Performance Screening of Conventional Hydrocarbon Reservoirs for Recovery Factor Maximization
Research output: Thesis › Master's Thesis › Research
The aim of this Master Thesis is to create and test a concept for a platform where petroleum companies or regulators can compare the production performance of their fields in a transparent and efficient way. The focus lays on the development of screening methods for recovery factor maximization. Efficiency of primary, secondary and tertiary recovery methods is assessed. The concept is built in a top-down approach from field level evaluation down to single well performance assessment. The calculations consist of conventional industrial screening methods combined with data mining practices. A risk and uncertainty concept is also set up where the result reliability grows with the amount and quality of the available data. In the screening process the logic identifies which portion of the original oil in place can be recovered during a certain recovery method. The computation of the complexity indices is carried out by utilizing Bayesian networks which enables probabilistic results. The proposed workflow is divided into two main parts: reservoir screening and production efficiency screening. The output of the first part is the static recovery reduction index, which reflects the expected ultimate recovery of the field based on the complexity of the reservoir architecture, reservoir structure, petrophysics, hydrocarbon properties and, in case of a fractured reservoir, the fracture network. The outcome of the production efficiency screening is the “man influence” index. It reflects the difference between the theoretically possible recovery factor and the predicted recovery factor at the end of a certain development stage. Furthermore, analysis is undertaken to identify the source of the resulted gap. The screening differentiates among water-related, gas-related wastage and inefficiency arising from the field development strategy. This part of the workflow is particularly important, because the here acknowledged losses can be minimized in the future by exploitation strategy optimization. The Norne field, provided by Statoil and the NTNU/IO CENTRE, is used for testing the above described concept. This oil field is situated offshore Norway and is on production since 1997. For the screening the reservoir is divided into two segments. The bottom segment is in the secondary development stage and the top segment is produced by primary recovery methods. The reservoir screening recognized for both segments relative low reservoir complexity scores. On the other hand, the performance screening identified production losses originating from a combination of all above mentioned wastage possibilities. As a conclusion, it can be stated that the proposed screening method serves the purpose to efficiently identify possible losses in the petroleum exploitation chain without the need of detailed modeling. Its main restriction is that it doesn’t yet account for surface and economic constraints. Further development of the overall workflow is planned to overcome the above mentioned limitations and to make the screening more generalized to be able to compare the performances of different reservoirs.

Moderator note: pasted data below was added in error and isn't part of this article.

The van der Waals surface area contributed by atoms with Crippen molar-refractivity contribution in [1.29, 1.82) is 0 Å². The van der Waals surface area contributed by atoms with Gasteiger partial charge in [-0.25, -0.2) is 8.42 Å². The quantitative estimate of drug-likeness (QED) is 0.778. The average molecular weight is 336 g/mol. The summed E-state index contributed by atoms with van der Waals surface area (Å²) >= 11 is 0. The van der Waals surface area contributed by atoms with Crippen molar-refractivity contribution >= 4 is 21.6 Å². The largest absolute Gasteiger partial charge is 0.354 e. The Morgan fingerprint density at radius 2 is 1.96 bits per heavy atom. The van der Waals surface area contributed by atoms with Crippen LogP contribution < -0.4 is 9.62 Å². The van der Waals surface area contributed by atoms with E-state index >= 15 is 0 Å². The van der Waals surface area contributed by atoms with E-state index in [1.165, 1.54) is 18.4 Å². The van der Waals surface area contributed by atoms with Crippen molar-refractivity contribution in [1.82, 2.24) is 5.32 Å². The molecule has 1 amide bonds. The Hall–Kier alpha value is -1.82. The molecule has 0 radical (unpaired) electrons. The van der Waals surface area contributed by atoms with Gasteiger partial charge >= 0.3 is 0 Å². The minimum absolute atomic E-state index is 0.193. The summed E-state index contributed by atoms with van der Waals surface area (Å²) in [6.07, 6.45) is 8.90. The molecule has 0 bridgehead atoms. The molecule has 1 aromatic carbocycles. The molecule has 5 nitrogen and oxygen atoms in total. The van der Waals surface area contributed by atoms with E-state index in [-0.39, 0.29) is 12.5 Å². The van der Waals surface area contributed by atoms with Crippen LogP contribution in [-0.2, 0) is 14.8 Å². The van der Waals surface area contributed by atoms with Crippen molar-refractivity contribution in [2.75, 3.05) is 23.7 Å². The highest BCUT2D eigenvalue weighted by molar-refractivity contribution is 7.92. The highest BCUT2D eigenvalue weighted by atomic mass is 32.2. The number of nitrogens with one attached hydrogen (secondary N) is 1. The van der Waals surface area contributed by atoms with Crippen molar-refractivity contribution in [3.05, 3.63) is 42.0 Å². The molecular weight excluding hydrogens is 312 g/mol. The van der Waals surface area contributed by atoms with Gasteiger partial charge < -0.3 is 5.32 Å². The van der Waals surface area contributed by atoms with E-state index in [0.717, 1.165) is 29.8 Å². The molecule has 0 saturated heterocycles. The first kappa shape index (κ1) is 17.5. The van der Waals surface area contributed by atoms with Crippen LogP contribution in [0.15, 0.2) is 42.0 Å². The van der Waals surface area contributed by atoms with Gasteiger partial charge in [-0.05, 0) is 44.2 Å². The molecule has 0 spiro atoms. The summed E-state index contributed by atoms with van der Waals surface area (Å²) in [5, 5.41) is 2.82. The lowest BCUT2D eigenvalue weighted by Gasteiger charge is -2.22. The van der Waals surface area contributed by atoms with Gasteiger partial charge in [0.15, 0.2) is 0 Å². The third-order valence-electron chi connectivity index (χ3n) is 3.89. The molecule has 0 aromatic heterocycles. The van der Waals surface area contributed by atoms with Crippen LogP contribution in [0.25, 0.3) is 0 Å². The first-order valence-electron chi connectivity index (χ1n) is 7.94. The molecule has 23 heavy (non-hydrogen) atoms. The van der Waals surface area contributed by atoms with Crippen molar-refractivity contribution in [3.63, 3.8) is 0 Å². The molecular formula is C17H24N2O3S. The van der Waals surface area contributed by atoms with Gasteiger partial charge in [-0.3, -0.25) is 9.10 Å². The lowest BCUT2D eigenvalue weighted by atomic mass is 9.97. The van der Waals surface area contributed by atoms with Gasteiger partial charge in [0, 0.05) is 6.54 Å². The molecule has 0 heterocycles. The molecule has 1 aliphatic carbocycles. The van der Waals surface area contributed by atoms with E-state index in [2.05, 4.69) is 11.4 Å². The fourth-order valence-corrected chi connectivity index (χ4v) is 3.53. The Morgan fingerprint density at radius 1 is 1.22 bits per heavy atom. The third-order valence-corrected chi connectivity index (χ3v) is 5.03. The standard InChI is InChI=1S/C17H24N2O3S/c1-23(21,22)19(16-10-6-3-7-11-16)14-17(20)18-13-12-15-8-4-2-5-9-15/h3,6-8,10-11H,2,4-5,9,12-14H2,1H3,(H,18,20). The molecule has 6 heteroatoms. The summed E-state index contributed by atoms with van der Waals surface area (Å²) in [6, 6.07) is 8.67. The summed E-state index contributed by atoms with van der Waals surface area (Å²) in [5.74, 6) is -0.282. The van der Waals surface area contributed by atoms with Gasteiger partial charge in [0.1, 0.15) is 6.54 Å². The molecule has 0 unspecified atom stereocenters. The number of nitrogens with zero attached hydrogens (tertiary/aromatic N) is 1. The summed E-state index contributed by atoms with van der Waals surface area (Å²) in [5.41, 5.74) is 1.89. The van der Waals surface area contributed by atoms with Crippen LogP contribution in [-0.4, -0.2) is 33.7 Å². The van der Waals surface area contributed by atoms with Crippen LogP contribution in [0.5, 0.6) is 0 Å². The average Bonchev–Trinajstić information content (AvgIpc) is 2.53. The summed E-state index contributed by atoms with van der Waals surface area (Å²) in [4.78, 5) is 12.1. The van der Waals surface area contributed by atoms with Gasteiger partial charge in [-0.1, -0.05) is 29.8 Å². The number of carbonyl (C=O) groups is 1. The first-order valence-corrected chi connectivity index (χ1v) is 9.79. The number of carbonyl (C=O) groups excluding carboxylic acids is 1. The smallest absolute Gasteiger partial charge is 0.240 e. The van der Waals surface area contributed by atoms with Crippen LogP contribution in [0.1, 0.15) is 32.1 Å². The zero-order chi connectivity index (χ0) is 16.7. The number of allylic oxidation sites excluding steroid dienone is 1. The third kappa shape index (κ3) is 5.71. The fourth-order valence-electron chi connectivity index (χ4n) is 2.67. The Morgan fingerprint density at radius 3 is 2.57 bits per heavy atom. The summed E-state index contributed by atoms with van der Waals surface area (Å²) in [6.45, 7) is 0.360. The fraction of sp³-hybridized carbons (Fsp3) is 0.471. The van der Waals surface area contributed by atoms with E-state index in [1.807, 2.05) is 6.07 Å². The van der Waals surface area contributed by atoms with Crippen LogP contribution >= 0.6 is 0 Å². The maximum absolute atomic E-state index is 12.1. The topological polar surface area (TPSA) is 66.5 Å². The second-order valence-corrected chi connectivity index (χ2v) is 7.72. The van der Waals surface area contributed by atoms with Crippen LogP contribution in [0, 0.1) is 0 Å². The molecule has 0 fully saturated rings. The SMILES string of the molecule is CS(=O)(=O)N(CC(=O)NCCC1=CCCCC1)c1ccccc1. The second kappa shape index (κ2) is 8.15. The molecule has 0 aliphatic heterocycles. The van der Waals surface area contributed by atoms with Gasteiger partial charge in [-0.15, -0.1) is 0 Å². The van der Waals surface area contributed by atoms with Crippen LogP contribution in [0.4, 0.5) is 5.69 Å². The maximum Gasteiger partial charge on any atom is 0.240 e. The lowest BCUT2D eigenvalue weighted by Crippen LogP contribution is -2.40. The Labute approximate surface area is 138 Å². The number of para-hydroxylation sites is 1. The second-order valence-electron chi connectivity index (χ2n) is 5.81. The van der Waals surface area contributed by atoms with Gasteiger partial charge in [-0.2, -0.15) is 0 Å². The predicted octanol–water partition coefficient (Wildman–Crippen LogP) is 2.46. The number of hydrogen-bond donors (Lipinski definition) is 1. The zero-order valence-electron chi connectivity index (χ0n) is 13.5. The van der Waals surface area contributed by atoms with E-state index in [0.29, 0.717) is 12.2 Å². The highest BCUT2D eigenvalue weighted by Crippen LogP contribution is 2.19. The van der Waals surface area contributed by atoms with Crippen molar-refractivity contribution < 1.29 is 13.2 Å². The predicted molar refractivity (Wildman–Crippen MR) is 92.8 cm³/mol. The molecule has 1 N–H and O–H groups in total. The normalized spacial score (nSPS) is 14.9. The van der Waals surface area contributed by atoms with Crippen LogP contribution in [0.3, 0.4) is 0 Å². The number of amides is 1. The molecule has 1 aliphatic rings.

|Award date||21 Oct 2016|
|State||Published - 2016|